Metal Finishing Guide Book

2011-2012 Surface Finishing Guidebook

Issue link:

Contents of this Issue


Page 435 of 707

chrome coatings include organic topcoats applied by the dip-spin process, suit- able for bulk-processed parts such as fasteners and other barrel-plated work. After passivation and rinsing in such a process, parts are transferred into baskets, immersed in the blackening solution, spin-dried in a centrifuge under con- trolled rotational speed to remove excess liquid, then dried at a specified curing temperature. POSTPASSIVATION TREATMENT The use of postpassivation may be necessary in order to accomplish one or more of the following functions: 1. Modify the color of the conversion coating film 2. Provide specific lubrication or coefficient of friction for threaded components 3. Extend the corrosion resistance particularly for barrel and bulk processed parts. There are several commercially available types of postpassivation treatments. Thorough testing of the selected system under simulated end use conditions is recommended in order to qualify the process for the intended application. This may include heat treatment prior to accelerated corrosion or torque-tension testing on components for near engine exposure. These are types of products that will react with the conversion coating film and result in more durable resistant finishes. Examples of sealers are silicate-based products applied at either room or elevated temperatures. The latter will leach out a small portion of the passivation film and leave a heavier protective layer of sil- icate reaction products on the surface. This type of sealers may not be adequate for high-temperature exposure depending on the type and degree of alkalinity of the residual silicate film and their resistance to cracking. Aged residual film alkalinity may represent hazardous handling problems and should be ade- quately investigated. Other types of sealers may contain phosphates, silanes, and transition metals. Sealers Topcoats These may be organic lacquers, polymers, lubricants, waxes, oils, and oil emulsions with suspended particles and coloring dyes. They may be applied by immer- sion, spray, or dip-spinning. A topcoat used commercially for zinc plate consists of coatings containing zinc or aluminum flakes to provide protection against gal- vanic corrosion between the fasteners and magnesium or aluminum surfaces. The dip-spin process has also been used to apply black finishes with torque modifi- cation properties for fasteners and washers. Generally, drying prior to the appli- cation of topcoats produces more uniform, heavier films with better corrosion protection. TYPICAL PROCESS SEQUENCE 1. Zinc or zinc alloy plate 2. Rinse 3. Activate (dilute acid) 4. Trivalent chrome passivate 5. Drag out rinse (optional) 6. Rinse (counter-current flow) 434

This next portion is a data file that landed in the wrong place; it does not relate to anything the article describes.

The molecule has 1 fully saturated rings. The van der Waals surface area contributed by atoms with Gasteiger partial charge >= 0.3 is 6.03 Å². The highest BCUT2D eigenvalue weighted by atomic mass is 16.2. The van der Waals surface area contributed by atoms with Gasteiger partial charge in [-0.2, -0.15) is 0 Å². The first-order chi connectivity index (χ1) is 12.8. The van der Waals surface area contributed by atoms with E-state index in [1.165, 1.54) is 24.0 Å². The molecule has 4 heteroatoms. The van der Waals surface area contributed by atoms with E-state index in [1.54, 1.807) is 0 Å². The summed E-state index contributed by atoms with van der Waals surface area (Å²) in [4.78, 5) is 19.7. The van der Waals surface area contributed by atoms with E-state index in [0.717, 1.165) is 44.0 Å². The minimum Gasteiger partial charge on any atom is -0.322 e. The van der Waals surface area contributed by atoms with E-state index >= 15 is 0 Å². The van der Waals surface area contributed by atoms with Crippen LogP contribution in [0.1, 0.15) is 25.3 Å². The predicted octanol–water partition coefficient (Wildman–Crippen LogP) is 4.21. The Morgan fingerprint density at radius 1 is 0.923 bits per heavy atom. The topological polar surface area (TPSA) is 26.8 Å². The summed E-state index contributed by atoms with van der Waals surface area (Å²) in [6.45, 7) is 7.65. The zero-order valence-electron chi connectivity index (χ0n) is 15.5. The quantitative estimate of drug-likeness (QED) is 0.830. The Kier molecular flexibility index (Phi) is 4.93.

Articles in this issue

view archives of Metal Finishing Guide Book - 2011-2012 Surface Finishing Guidebook